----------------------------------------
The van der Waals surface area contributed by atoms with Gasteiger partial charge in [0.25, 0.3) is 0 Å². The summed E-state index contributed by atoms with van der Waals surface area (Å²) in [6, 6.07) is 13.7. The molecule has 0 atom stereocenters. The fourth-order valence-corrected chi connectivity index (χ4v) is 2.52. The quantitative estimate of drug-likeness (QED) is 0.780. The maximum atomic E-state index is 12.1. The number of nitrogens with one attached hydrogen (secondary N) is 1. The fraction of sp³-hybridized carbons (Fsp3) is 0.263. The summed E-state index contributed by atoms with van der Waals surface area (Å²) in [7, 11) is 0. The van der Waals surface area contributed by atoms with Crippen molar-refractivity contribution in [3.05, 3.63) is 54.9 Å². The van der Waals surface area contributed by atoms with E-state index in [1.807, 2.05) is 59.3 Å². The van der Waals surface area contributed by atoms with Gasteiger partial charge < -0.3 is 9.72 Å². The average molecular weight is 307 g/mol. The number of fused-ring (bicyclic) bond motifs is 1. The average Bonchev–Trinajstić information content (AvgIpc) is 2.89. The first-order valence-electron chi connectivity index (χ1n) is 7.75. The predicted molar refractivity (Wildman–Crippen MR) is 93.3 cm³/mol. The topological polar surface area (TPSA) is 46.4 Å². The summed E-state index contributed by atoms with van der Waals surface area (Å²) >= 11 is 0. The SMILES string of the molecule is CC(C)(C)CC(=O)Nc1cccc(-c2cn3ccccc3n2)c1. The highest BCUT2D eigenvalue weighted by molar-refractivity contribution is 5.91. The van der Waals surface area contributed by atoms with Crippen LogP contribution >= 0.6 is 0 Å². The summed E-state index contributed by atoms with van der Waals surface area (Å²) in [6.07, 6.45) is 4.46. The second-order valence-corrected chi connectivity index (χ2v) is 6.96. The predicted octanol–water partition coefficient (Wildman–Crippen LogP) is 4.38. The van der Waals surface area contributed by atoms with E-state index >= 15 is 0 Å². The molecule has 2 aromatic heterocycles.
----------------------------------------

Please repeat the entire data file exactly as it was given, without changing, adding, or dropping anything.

The van der Waals surface area contributed by atoms with Gasteiger partial charge in [0.25, 0.3) is 0 Å². The summed E-state index contributed by atoms with van der Waals surface area (Å²) in [6, 6.07) is 13.7. The molecule has 0 atom stereocenters. The fourth-order valence-corrected chi connectivity index (χ4v) is 2.52. The quantitative estimate of drug-likeness (QED) is 0.780. The maximum atomic E-state index is 12.1. The number of nitrogens with one attached hydrogen (secondary N) is 1. The fraction of sp³-hybridized carbons (Fsp3) is 0.263. The summed E-state index contributed by atoms with van der Waals surface area (Å²) in [7, 11) is 0. The van der Waals surface area contributed by atoms with Crippen molar-refractivity contribution in [3.05, 3.63) is 54.9 Å². The van der Waals surface area contributed by atoms with E-state index in [1.807, 2.05) is 59.3 Å². The van der Waals surface area contributed by atoms with Gasteiger partial charge < -0.3 is 9.72 Å². The average molecular weight is 307 g/mol. The number of fused-ring (bicyclic) bond motifs is 1. The average Bonchev–Trinajstić information content (AvgIpc) is 2.89. The first-order valence-electron chi connectivity index (χ1n) is 7.75. The predicted molar refractivity (Wildman–Crippen MR) is 93.3 cm³/mol. The topological polar surface area (TPSA) is 46.4 Å². The summed E-state index contributed by atoms with van der Waals surface area (Å²) >= 11 is 0. The SMILES string of the molecule is CC(C)(C)CC(=O)Nc1cccc(-c2cn3ccccc3n2)c1. The highest BCUT2D eigenvalue weighted by molar-refractivity contribution is 5.91. The van der Waals surface area contributed by atoms with Crippen LogP contribution >= 0.6 is 0 Å². The summed E-state index contributed by atoms with van der Waals surface area (Å²) in [6.07, 6.45) is 4.46. The second-order valence-corrected chi connectivity index (χ2v) is 6.96. The predicted octanol–water partition coefficient (Wildman–Crippen LogP) is 4.38. The van der Waals surface area contributed by atoms with E-state index >= 15 is 0 Å². The molecule has 2 aromatic heterocycles.